MGMA CFO analyzes the financial impact of COVID-19 on physician practices and outlines some long-term strategies that healthcare organizations should implement as a precaution in case another pandemic occurs. These strategies may help avoid the negative financial impact we saw with COVID-19. Continue reading below to learn more!
The path forward to a more financially sustainable operation and prosperous future remains tenuous for most medical groups but there are opportunities for leaders who are willing to make the necessary changes.
While hospitals and health systems suffered historic financial challenges related to the COVID-19 pandemic in 2020, medical groups and physician practices were not spared either. These smaller provider organizations endured similar constraints due to declining revenues and rising expenses, a trend that hasn’t ceased thus far in 2021.
The path forward to a more financially sustainable operation and prosperous future remains tenuous for most medical groups but there are opportunities for leaders who are willing to make the necessary changes. Akash Madiah, CFO of MGMA, outlines the long-term strategies that medical group executives should follow to be more resilient and less vulnerable if another pandemic or industry-changing calamity occurs.
This transcript has been edited for clarity and brevity.
HealthLeaders: What is your advice for financial executives at provider organizations as they continue to deal with the difficult dynamics caused by COVID-19? Are you optimistic or pessimistic about their prospects? Why or why not?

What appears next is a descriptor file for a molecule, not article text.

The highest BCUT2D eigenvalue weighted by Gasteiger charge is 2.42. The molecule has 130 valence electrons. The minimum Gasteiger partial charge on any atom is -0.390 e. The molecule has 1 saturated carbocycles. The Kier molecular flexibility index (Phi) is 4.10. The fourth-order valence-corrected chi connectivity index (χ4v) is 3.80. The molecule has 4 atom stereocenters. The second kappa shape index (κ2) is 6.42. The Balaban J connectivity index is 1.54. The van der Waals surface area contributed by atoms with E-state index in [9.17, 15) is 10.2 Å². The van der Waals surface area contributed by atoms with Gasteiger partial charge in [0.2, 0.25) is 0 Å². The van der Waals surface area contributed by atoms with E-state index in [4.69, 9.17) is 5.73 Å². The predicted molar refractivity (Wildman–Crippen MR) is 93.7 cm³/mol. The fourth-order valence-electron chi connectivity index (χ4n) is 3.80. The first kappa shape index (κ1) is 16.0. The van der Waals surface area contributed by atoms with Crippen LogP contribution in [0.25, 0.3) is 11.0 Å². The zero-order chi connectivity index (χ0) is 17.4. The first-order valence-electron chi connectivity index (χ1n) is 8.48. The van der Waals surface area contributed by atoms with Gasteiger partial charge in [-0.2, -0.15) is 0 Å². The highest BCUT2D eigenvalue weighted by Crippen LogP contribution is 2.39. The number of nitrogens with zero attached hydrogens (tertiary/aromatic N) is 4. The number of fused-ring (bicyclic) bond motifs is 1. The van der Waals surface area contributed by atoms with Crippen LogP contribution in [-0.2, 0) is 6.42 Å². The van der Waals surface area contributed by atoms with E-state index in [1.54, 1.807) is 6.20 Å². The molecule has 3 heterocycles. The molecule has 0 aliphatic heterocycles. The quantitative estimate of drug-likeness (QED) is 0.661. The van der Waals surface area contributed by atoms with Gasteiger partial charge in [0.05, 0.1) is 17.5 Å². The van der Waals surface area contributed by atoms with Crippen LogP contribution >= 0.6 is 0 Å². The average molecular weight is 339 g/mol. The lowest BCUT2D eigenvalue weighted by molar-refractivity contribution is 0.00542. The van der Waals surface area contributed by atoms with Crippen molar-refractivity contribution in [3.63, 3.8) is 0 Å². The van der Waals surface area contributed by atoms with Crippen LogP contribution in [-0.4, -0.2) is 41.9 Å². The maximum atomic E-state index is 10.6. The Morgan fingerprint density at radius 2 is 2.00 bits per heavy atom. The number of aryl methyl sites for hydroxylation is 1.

Madiah: First, I’d advise that everyone take advantage of the federal financial assistance programs, namely the [CARES Act] Provider Relief Fund, which has now been reopened, and the Paycheck Protection Program. Our government affairs team based in [Washington, D.C.] has done remarkable work advocating for [physician] practices and organizations to receive relief through the pandemic. MGMA members have been involved and active in the advocacy efforts. In one of our grassroots campaigns, we mobilized 2,000 medical practices to send over 7,000 letters to Congress in less than 48 hours and it helped secure sufficient funding for medical practices.
In the relief packages, there’s over $175 billion allocated for healthcare providers, so there is available money out there. These programs were put in place to help medical practices and businesses stay afloat and overcome the downside impact of the pandemic. With respect to these programs, they’re loans but there’s an administrative aspect to these. I think with calendar year 2021, there’s going to be a lot of backend work for the medical group community to make sure that the loans and grants are forgiven. That’s the burden for the healthcare community at large, but overall, I’m pretty optimistic about where things are going.